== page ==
Marilyn Grifoni Belmonte ’80 worked in medical research for 10 years after graduating from Wheaton with a bachelor’s degree in psychobiology. When her oldest daughter turned 13, she became concerned, as most parents do, about preventing the use of drugs and alcohol. So she joined her local prevention coalition. Little did she know that her volunteer work would lead to an amazing career in substance abuse prevention. From 2000 to 2005, she was a drug recognition specialist, training law enforcement officers at the Massachusetts State Police Academy, and then in 2005 she founded Drug Abuse Recognition & Prevention, to bring drug education to parents and youth professionals. Recently, her organization was awarded a mini-grant contract by the Substance Abuse and Mental Health Services Administration in Washington, D.C. The administration promotes innovative programs that address critical substance abuse prevention or mental health needs. Belmonte’s workshops teach parents how to educate their children about drugs and alcohol without enticing them, improve parent-teen communication skills, and monitor their teens’ activities. Belmonte has been collaborating with consultants from the Boston University Center for Addictions Research and Services to evaluate her community presentations and parent workshops. This study is the first step toward having her workshops recognized by the federal administration as proven prevention programs and placed on a national registry of evidence-based initiatives. What does she consider her biggest accomplishment? “When parents contact me after a presentation and tell me how I have encouraged them to take action to get their children counseling or to take away the car keys because their teen is smoking marijuana or no longer accept underage drinking as a rite of passage or change how they talk to their kids about drugs and alcohol, I know I have made real changes that are helping families.” Belmonte gives Wheaton huge credit for contributing to her success: “My education at Wheaton gave me the platform to do anything my heart desired. My liberal arts degree allowed me to follow my dreams to be whatever I wanted to be.”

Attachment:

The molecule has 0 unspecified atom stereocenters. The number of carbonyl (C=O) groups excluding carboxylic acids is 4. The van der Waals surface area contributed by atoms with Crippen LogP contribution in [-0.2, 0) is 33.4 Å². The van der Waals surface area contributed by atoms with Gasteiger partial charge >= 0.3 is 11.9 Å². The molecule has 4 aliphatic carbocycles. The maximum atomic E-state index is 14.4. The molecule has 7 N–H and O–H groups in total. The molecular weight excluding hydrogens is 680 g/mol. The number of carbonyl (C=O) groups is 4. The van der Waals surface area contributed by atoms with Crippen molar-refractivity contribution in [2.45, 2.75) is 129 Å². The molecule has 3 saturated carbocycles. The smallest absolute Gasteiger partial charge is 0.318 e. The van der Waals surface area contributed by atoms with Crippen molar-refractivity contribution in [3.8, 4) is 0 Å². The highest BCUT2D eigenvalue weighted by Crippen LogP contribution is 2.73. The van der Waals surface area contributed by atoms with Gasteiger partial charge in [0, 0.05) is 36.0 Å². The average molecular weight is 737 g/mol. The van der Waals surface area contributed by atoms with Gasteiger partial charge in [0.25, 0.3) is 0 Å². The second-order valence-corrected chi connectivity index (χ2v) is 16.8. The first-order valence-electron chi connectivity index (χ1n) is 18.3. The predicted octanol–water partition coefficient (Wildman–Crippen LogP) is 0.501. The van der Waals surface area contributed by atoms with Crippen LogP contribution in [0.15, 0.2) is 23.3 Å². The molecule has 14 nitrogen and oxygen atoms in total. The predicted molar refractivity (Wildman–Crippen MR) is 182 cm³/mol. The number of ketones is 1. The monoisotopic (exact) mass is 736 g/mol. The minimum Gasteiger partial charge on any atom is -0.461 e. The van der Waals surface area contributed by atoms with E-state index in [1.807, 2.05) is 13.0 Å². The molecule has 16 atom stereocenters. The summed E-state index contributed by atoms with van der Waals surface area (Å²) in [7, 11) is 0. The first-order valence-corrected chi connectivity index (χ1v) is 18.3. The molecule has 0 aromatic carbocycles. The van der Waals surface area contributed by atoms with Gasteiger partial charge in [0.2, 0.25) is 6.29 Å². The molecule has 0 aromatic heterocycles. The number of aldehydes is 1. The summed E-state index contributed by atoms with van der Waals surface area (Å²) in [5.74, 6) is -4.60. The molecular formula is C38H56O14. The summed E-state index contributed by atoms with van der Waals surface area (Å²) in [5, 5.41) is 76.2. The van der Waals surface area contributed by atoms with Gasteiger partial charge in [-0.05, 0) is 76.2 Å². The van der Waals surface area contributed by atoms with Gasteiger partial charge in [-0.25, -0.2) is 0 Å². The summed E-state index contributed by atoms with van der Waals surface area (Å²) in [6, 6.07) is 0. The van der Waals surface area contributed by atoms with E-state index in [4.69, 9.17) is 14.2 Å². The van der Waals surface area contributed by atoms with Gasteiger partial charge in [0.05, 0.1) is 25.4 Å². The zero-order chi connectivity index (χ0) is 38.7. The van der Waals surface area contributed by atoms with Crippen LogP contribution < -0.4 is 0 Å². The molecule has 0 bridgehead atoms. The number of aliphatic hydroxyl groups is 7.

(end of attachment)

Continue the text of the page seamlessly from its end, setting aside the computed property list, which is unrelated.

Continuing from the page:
- Belmonte’s workshop is featured in a story on Cape Cod Kidz.